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I read Jim Scholz's My Turn (June 12) on family violence with a rapidly growing sense of disgust and embarrassment for my gender. While I laud the desire to make domestic abuse a thing of the past and I appreciate the need for a balanced view of the problem, this article quickly crossed the line into misogyny and outright statistical deception.
Mr. Scholz cites the National Incidence Study of Child Abuse and Neglect (NIS-3) to support his claims about women as abusers. I found the Executive Summary by the study's authors online at http://www.calib.com/nccanch/pubs/statinfo/nis3.cfm, and quickly discovered that their findings were not what Mr. Scholz's article might lead me to believe.
For example, Mr. Scholz claims that "Mother-only households are more dangerous for children than father-only households." Yet the executive summary states that "among children in single-parent households, those living with only their fathers were approximately one and two-thirds times more likely to be physically abused than those living with their mothers." Mr. Scholz then says that children are more likely to be killed in mother-only households, but glosses over the fact that kids are far more likely to be killed when the mother "cohabitates with a man other than the biological father." He tries to imply that the abuser in these cases is usually the mother, but that data don't support that.
While children are slightly more likely to be "maltreated" (a broad term which does not imply violence) by a female than a male, the study has this to say about abuse: "children were more often abused by males (67 percent were abused by males versus 40 percent by females). The prevalence of male perpetrators were strongest in the category of sexual abuse, where 89 percent of the children were abused by a male compared to only 12 percent by a female."
This NIS-3 does support the idea that abuse is lower in families where the children are raised by both birth-parents, which isn't hard to account for. It seems obvious that on the average, parents who stay married have better relationships than parents who split up, and the environment is more stable. It's equally obvious why you'll find more cases of maltreatment by mothers - because it's far more likely the kids will be with the mother. The NIS-3 also gets much of its data from welfare agencies, which overwhelmingly serve single-parent households headed by women.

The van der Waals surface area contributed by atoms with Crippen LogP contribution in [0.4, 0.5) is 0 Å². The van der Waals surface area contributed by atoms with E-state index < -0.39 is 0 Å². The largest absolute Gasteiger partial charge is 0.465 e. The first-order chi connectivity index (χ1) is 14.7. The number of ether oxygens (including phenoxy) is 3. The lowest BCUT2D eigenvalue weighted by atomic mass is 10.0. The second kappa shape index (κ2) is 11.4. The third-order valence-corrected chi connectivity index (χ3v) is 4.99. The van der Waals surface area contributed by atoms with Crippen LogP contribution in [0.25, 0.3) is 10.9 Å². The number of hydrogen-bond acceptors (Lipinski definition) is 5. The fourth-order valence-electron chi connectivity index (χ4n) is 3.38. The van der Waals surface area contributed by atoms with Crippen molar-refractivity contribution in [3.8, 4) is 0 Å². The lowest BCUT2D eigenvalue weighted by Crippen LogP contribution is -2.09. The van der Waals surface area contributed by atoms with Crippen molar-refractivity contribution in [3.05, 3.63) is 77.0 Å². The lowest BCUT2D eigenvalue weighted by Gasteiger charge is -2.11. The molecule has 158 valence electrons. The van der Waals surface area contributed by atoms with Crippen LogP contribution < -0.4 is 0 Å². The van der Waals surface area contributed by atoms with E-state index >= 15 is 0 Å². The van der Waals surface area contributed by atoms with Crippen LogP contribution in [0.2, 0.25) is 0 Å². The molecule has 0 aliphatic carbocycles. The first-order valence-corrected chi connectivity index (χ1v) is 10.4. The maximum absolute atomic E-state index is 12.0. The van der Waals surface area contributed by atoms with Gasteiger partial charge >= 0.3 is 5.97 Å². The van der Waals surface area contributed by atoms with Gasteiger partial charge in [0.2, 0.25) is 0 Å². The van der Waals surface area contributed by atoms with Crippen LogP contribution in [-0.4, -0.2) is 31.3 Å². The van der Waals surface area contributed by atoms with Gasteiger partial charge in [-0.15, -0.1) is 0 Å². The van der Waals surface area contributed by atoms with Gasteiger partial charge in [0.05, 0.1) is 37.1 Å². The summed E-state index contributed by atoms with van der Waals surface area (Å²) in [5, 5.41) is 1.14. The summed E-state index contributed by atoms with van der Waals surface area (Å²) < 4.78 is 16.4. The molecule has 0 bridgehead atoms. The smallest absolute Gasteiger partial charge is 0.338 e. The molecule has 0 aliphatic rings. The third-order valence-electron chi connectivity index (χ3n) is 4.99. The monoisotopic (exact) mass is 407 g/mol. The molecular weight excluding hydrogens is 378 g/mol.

By misquoting this federal study, the article tries to create a sense of legitimacy before proceeding with a mishmash of unsupported, wildly misogynistic ranting, ending with an almost humorously ironic call to base our policies on sound science.
The real picture is easier to understand if you put back the piece that Mr. Scholz left out: violence against women. How many women who pass on abuse or maltreatment to their children are being abused themselves? Domestic abuse is the No. 1 cause of injury to women, and kills 2,000 to 4,000 women annually (National Coalition Against Domestic Violence, 1993). Mr. Scholz reports that "children raised in single-mother households are eight times more likely to become killers than children raised with their biological father." I don't doubt that for a moment - over 60 percent of young men imprisoned for murder kill their mother's abuser.
On the whole, I have to wonder what the editorial staff intended by elevating this transparent, disingenuous polemic to the My Turn column. I'm no fan of censorship, but this piece should at most have been posted as a letter to the editor, or better yet, left to an obscure home page next to Holocaust deniers. I assume the intent was to drum up controversy, and in so doing, hopefully bring greater attention the issue of domestic violence. I hope the outcry will raise awareness, rather than leaving readers with the blatant disinformation this article provided. I hope, furthermore, that the awareness is raised enough to balance the pain this article must have caused to domestic violence survivors.
Bryan Clark is concerned about domestic violence and lives in Juneau.